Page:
1. The instructions to proposers (which includes summary evaluation criteria as well as a list of everything required to be included in the proposal); 2. A detailed description of the project (plans and drawings to the 30% design level); 3. The contract; 4. General terms and conditions [often standard for the air- port, but modified for a design-build type (DB, DB-M, DBOM, etc.) contract]; 5. Special (management) provisions; 6. Technical provisions (performance specifications); 7. O&M provisions (often a separate O&M contract); and 8. Project reference drawings. The RFP specifies precisely the information required in the proposal. Typically these instructions and the format are detailed so that the airport can clearly compare and evaluate each proposal against the criteria and against other proposals. The airport evaluates the responses using a detailed evalua- tion plan, which is important in order to avoid or defend against challenges to the selection. The evaluation plan includes detailed evaluation criteria (and weightings as appropriate) and is established in advance. The criteria normally include such items as demonstrated successful experience in designing, implementing, and operating systems similar to the project; evi- dence that equipment is technically mature and capable of sat- isfying the availability and other performance requirements; compliance with provisions in the contract; corporate resources sufficient to back up performance guarantees and warranties; demonstrated ability to complete projects of similar size and complexity on time and within budget; experience and capabil- ities of key personnel; aesthetic compatibility and physical and structural fit of the system in the provided facilities; and ability to accomplish future expansion. Based on the evaluation and comparison of proposals, the airport makes a determination on responsibility and respon- siveness and then selects the lowest price or best value (rare; see subsequent discussion) proposer for contract award. This approach is best suited for a clearly defined project with a set of prescriptive design specifications. This approach is appro- priate for APM facilities. However, given that APM systems are proprietary and designed by the supplier to meet perform- ance specifications, it is less applicable to APM systems. At any point in any of these processes, the airport may decide to award the contract, cancel the procurement, or re- advertise the procurement. Competitive Two-Step The competitive two-step procurement approach can be used when the potential suppliers or their products or serv- ices being solicited might not be considered equal in terms of technical merit, quality, or price. Step one. This step consists of a partial RFP being sent to the list of potential proposers. The partial RFP includes all aspects of a full RFP except for pricing. (Any pricing data will typically disqualify a proposal in step one.) The technical, management, and qualifications information are then evalu- ated in accordance with the evaluation plan to determine the acceptability and ranking of the proposers. There can be one or more iterations for clarification questions, with updated proposals being submitted by each proposer. Addendums to the RFP can be issued; final, conformed proposals are sub- mitted and evaluated. The final, complete proposal must be in conformance with the RFP, including all clarifications and addenda. Final non-priced proposals are categorized as either qualified or not qualified for price proposals. At the end of this (single or iterative) step, proposers deemed by the airport to be qualified for the project are invited to par- ticipate in step two. Those proposers found to be not qualified will be notified of the reason(s) for this determination and will not be permitted to proceed further. Step two. Upon successful completion of step one, an invi- tation to submit price proposals will be issued to those firms whose step one proposals have been qualified (the competitive range). This could be all or a few of the step one proposals. Typically, two or three proposals are wanted in the competitive range. The airport then evaluates the price proposals, again based on the evaluation plan, which includes reasonableness. If a low-price approach is used and the competitive range has been judged in step one to be essentially equal, then the air- port selects the proposer submitting the lowest total fixed- price bid for the APM procurement and the APM O&M contract. If there are options included in the RFP, the prices for these options can also be included, but the selected options should be determined in advance. If a best-value approach is used, then the weighted scores from step one and the step two proposals are summed and the proposer with the highest score is selected. The best- value approach considers price and other factors to arrive at the proposer that offers the best overall value to the airport. The evaluation criteria must be clear, as must the process to arrive at the final score. There are multiple ways of doing this given in the literature. One that has been used successfully in several airport APM procurements is based on a numer- ical approach. Each evaluation criterion is disaggregated into a number of specific categories or requirements. Each is weighted. Numerical ratings are given to each proposer on each item (typically a 5-scale: 0, 1, 2, 3, 4), depending on whether and how well the item is met. The ratings and weightings are applied to technical, management, qualifi- cation, and price aspects of the proposal. The sum of these ratings and weightings is then used to select the best value proposal. 105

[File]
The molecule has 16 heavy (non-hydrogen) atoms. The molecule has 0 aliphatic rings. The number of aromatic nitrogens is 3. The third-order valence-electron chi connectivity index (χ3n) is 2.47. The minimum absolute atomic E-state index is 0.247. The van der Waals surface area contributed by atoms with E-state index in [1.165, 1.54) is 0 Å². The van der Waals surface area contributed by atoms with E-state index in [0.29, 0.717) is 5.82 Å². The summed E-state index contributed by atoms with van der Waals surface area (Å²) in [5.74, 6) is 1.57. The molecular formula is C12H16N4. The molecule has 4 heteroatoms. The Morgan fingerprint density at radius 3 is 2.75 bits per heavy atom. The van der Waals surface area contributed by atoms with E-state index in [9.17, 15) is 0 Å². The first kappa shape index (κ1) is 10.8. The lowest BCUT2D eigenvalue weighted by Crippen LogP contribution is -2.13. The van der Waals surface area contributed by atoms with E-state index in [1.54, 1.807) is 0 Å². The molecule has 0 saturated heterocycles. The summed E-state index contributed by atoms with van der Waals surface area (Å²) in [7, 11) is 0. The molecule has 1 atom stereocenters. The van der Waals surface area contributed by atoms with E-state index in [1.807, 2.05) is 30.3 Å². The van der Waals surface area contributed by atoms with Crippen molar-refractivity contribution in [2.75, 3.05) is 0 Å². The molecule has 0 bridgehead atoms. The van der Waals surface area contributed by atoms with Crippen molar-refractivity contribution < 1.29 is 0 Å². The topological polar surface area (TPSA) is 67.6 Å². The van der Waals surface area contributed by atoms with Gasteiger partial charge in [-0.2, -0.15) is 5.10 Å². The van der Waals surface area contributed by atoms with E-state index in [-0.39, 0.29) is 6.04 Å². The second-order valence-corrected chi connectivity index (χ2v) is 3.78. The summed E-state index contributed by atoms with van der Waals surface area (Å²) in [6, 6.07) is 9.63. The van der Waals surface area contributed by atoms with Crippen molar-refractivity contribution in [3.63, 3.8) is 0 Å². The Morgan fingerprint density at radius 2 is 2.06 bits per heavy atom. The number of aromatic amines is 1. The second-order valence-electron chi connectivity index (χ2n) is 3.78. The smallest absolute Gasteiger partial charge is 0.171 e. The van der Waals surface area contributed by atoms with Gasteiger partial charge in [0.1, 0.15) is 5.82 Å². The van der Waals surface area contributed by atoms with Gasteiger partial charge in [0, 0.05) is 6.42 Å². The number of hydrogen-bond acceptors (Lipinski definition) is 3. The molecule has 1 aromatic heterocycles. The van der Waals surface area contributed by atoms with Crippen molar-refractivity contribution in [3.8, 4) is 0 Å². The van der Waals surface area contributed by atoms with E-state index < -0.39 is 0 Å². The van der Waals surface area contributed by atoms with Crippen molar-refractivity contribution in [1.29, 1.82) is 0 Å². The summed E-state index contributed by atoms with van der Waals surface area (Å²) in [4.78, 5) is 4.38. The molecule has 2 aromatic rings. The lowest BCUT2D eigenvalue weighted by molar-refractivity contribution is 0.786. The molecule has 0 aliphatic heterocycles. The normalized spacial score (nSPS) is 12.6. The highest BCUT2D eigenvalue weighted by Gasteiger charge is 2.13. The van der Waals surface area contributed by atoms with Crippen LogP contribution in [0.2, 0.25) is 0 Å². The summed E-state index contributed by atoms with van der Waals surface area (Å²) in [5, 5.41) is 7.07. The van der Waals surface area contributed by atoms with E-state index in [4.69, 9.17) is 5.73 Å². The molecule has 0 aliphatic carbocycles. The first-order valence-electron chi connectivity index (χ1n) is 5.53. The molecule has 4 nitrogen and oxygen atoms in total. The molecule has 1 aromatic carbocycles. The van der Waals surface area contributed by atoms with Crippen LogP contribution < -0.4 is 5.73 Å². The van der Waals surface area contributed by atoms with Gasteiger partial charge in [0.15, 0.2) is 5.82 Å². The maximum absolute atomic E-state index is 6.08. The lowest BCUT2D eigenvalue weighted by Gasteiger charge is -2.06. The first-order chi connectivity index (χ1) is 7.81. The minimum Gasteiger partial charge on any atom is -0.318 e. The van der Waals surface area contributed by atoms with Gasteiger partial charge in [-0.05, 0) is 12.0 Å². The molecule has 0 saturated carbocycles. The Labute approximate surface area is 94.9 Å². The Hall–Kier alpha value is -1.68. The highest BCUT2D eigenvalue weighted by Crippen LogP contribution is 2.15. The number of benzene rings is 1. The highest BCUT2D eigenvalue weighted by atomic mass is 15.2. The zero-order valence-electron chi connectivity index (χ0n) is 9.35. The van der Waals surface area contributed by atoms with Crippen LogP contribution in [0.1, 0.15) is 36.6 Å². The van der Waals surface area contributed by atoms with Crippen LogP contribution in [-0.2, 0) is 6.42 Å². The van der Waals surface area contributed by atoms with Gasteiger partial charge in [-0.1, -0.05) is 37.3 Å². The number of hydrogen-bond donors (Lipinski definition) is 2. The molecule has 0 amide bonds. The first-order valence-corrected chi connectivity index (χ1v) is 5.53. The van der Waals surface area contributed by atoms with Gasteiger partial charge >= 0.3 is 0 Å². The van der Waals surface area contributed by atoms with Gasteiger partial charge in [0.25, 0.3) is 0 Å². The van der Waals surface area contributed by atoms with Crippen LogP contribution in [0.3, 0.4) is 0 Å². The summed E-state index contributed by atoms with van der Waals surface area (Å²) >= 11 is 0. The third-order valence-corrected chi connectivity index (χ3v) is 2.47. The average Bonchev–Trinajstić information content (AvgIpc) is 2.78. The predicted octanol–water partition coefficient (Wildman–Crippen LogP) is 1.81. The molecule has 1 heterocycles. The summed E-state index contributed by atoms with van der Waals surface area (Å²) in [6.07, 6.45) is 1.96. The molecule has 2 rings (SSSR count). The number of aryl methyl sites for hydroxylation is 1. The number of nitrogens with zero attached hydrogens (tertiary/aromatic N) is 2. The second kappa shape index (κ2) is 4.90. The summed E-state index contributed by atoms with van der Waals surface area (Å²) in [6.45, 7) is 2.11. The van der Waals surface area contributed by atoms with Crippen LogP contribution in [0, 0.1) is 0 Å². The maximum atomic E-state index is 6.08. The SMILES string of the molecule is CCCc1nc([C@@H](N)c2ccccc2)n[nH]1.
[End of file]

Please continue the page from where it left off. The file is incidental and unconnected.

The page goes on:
Again, at any point in the process, the airport may decide to award the contract, cancel the procurement, or re-advertise the procurement. Competitive Negotiated Procurement The competitive negotiated procurement approach is a method whereby the contract award is made on the basis of price and other evaluation factors that are considered to be in the best interest of the airport. The airport has the ability to negotiate with multiple proposers at the same time in strict confidence on all matters in the proposals. In the approach, the airport solicits proposals via the RFP process. The respondents are required to submit their qualifi- cations and technical, management, and price proposals at the same time but in separate envelopes. No cost, price, or financial information is to be included in the technical or management proposals. Initial evaluations of these proposals are completed without knowledge of price and financial data in order to ensure that such evaluations are objective and free from any low-price bias. Proposers and proposals are rated and ranked based on these non-price proposals, by either a quantitative or qualitative procedure. After opening the price proposals, in confidence, the airport evaluates them; then, in conjunction with the technical, man- agement, and qualifications parts of the proposals, it deter- mines the competitive range. The airport can then conduct separate negotiations on technical, management, pricing, and other matters, in strict confidence with each of the suppliers with proposals found to be in the competitive range. Upon completion of negotiations, the airport requests best and final offers (BAFOs). The BAFO follows the same format as the initial proposals and can include updates on any or all aspects of the proposal requested by the airport. BAFOs are evaluated in accordance with the same criteria and procedures as the initial proposal. The best-value award is made on the basis of price and other evaluation factors that are consid- ered to be in the best interest of the airport. As with the other approaches, at any point in the process, the airport may decide to award the contract, cancel the procurement, or re-advertise the procurement, including using a different approach. The term âbidâ is not used in the competitive negotiated procurement method. The acceptability and quality of a pro- posal is assessed in terms of a set of requirements and evalua- tion criteria. Most competitive negotiated procurements score the qualifications of the suppliers as part of the basis for the award. Even with a best-value approach, price is usually con- sidered the key evaluation factor because it is the determinant of project affordability and proposal value. Before soliciting proposals, the airport must determine whether to evaluate the responsive proposals on the basis of the lowest price or to score them using predetermined criteria to identify the best overall value to the airport. The best value may be based on a predetermined weighted combination of the price, technical merit, management, qualifications, and/or commercial scores or a ranking. 106